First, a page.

Second look at big omega-3s trial finds no cardio benefits even for subjects with most EPA in blood
A secondary analysis of the data published this week found that higher achieved levels of EPA in the blood were not associated with better cardiovascular outcomes. The study also found no negative effects associated with higher DHA levels.
The data arose from The Long-Term Outcomes Study to Assess Statin Residual Risk with Epanova in High Cardiovascular Risk Patients with Hypertriglyceridemia (STRENGTH) trial. That trial, which enrolled more than 10,000 subjects, tested four grams of a carboxylated omega-3s formulation (AstraZeneca’s Epanova) against a corn oil placebo for the treatment of patients with elevated cardiovascular disease risk and who were being treated with statins. The trial came up with a null result.
Secondary analysis looks at results in upper tertile of blood levels
In order to look further into the issue, the secondary analysis used a primary prespecified end point of a composite of cardiovascular death, nonfatal myocardial infarction, nonfatal stroke, coronary revascularization, or unstable angina requiring hospitalization. The primary outcome measure was the hazard ratio, adjusted for baseline characteristics, for patients in the omega-3s group versus placebo for the top tertile of achieved EPA and DHA plasma levels 12 months after randomization.
These authors found no benefit for patients with the highest achieved blood levels of EPA. The authors also did not find any evidence for a detrimental, or ‘blunting’ effect for high levels of DHA.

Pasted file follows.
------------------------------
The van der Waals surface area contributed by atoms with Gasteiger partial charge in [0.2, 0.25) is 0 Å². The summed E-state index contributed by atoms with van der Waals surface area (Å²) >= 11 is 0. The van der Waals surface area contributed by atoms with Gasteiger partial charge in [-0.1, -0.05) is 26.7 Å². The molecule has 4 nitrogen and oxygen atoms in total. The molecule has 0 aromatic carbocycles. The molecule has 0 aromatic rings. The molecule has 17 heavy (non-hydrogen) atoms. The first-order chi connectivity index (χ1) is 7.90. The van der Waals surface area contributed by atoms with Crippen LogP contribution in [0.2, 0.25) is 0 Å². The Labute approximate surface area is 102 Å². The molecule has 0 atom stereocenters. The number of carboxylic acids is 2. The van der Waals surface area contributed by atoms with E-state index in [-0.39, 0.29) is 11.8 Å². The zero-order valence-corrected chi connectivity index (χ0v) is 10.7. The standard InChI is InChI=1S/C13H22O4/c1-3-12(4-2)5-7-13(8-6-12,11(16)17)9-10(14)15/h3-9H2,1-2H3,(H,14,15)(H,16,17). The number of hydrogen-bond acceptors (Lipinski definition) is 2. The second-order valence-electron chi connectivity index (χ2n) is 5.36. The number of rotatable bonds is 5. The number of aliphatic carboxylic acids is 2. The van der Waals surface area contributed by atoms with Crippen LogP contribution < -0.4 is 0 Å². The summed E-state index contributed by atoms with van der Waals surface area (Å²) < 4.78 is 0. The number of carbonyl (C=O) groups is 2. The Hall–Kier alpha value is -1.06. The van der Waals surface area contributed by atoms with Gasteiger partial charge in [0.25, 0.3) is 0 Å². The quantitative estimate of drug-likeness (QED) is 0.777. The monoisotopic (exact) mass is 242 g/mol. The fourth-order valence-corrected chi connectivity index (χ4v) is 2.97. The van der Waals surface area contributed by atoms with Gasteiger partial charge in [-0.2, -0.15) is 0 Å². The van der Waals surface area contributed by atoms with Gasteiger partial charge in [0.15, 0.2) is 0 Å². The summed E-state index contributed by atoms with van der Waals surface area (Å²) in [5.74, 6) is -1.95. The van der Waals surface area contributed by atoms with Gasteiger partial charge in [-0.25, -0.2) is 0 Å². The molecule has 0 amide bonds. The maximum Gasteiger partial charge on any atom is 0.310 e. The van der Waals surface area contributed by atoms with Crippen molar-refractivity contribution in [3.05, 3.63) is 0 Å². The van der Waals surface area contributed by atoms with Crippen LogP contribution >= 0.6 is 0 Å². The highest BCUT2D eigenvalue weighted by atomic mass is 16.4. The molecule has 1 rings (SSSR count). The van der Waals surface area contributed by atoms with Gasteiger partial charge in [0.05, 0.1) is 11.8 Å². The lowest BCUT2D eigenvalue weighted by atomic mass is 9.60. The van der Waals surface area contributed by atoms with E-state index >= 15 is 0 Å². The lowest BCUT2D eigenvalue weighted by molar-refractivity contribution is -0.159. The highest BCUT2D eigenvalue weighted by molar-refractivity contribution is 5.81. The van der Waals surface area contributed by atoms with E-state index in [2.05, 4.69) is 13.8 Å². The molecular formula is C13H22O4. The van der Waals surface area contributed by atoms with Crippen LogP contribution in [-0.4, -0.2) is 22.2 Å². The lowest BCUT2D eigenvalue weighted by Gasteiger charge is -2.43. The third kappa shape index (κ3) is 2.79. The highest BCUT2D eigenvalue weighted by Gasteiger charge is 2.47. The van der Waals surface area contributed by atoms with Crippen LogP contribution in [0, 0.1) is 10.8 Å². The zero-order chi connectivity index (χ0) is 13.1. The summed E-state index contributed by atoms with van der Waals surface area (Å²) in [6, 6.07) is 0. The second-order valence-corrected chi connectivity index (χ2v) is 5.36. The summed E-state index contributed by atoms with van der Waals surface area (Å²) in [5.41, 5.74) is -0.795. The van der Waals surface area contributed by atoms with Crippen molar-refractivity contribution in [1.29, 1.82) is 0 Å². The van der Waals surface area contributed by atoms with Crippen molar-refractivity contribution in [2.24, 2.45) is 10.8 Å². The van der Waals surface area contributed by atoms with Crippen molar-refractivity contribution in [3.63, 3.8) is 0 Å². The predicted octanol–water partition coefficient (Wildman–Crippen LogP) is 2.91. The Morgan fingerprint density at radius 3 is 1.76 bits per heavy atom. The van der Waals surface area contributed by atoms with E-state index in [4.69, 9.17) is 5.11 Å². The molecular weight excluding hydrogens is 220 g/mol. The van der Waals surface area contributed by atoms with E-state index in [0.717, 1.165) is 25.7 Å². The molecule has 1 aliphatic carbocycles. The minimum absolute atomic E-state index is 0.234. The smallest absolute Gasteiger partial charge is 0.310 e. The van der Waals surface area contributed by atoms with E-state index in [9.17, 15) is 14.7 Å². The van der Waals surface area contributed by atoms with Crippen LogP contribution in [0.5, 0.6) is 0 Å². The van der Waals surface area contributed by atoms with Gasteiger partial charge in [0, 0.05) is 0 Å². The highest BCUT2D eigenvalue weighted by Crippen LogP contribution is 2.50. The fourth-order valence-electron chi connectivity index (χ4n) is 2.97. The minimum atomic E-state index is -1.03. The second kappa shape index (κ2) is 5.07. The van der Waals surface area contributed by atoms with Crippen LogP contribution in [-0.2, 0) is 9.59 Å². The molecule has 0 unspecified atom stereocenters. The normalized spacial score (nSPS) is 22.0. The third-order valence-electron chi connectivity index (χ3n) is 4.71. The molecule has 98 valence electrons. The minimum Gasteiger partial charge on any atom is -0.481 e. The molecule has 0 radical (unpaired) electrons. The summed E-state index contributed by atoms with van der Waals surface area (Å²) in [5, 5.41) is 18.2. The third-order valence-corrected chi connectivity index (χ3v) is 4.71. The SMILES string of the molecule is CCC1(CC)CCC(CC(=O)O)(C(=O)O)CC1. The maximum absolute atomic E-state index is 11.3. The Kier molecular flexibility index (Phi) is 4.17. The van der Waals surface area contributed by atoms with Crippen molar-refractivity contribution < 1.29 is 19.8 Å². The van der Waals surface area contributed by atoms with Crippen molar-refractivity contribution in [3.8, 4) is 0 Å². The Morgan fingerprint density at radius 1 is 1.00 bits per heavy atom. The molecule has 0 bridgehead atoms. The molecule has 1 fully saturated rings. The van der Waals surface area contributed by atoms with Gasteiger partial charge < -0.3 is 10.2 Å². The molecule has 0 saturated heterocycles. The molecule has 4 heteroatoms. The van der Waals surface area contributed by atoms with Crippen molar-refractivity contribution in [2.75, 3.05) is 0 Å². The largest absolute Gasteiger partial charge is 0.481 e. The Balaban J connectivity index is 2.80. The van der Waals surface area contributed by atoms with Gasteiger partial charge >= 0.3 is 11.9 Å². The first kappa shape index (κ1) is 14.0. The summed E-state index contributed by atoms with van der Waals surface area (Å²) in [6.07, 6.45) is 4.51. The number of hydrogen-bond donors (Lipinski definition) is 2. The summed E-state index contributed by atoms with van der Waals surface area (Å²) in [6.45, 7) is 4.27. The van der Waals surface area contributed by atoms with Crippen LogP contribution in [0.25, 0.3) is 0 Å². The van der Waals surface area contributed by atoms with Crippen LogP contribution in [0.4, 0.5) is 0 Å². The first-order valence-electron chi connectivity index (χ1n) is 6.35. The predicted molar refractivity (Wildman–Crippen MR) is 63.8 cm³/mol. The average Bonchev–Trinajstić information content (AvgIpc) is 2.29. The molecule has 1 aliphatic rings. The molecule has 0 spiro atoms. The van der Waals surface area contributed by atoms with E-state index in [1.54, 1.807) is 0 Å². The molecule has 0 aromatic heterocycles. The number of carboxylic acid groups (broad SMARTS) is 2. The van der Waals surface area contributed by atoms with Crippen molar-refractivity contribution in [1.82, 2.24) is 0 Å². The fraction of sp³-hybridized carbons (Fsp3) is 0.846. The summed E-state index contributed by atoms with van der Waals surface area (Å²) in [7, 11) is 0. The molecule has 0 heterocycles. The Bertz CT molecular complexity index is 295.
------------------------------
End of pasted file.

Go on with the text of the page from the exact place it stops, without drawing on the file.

The latter had been postulated for the almost diametrically opposed outcomes of the STRENGTH trial and the so-called REDUCE-IT trial, which used an EPA-only pharmaceutical in terms of lessening the risk of cardiovascular disease. There is as yet not plausible explanation for these divergent results.
Experts puzzled by results
Harry Rice, PhD, chief science officer of the Global Organization for EPA and DHA Omega-3s said while this remains unresolved, science is often a bumpy road. And the road for omega-3s has been pointing upward overall.
“In line with the initial results reported last November, an EPA/DHA carboxylic acid formulation provided no cardiovascular benefits. GOED, like many others, remains perplexed, but there remains clear evidence that other omega-3 formulations provide a range of health benefits. Also, results from this secondary analysis do not support the notion that DHA in the STRENGTH trial counteracted potential beneficial effects of EPA,” Rice told NutraIngredients-USA.
William S. Harris, PhD, director of the Fatty Acid Research Institute (FARI) was also perplexed. Harris, who is also a professor at the Sanford School of Medicine at the University of South Dakota, has long been an advocate for determining the blood levels of omega-3s in such studies. He is the founder of OmegaQuant, an omega-3s testing firm that provides such testing services for researchers and consumers. So here, researchers had done just what the doctor ordered, so to speak, but still didn’t find the benefit that might have been expected.
“The STRENGTH study tested the effects of 4 g of Epanova (EPA+DHA as free fatty acids, as ‘carboxylic acids’) vs corn oil placebo for 5 years in high risk CV patients on statins. They found no effect in the original report. This followup report asked if higher omega-3 LEVELS were associated with better outcomes. They found that they were not. So the mystery of why STRENGTH was such an abject failure remains, and nobody really knows – myself included – what happened. The possibility exists that the chronic use of free fatty acids could be chronically inflammatory but we don’t have data to back that up,” Harris said.
Source: JAMA Cardiology
Published online May 16, 2021. doi:10.1001/jamacardio.2021.1157
Association Between Achieved ω-3 Fatty Acid Levels and Major Adverse Cardiovascular Outcomes in Patients With High Cardiovascular Risk; A Secondary Analysis of the STRENGTH Trial
Authors: Nissen SE, et al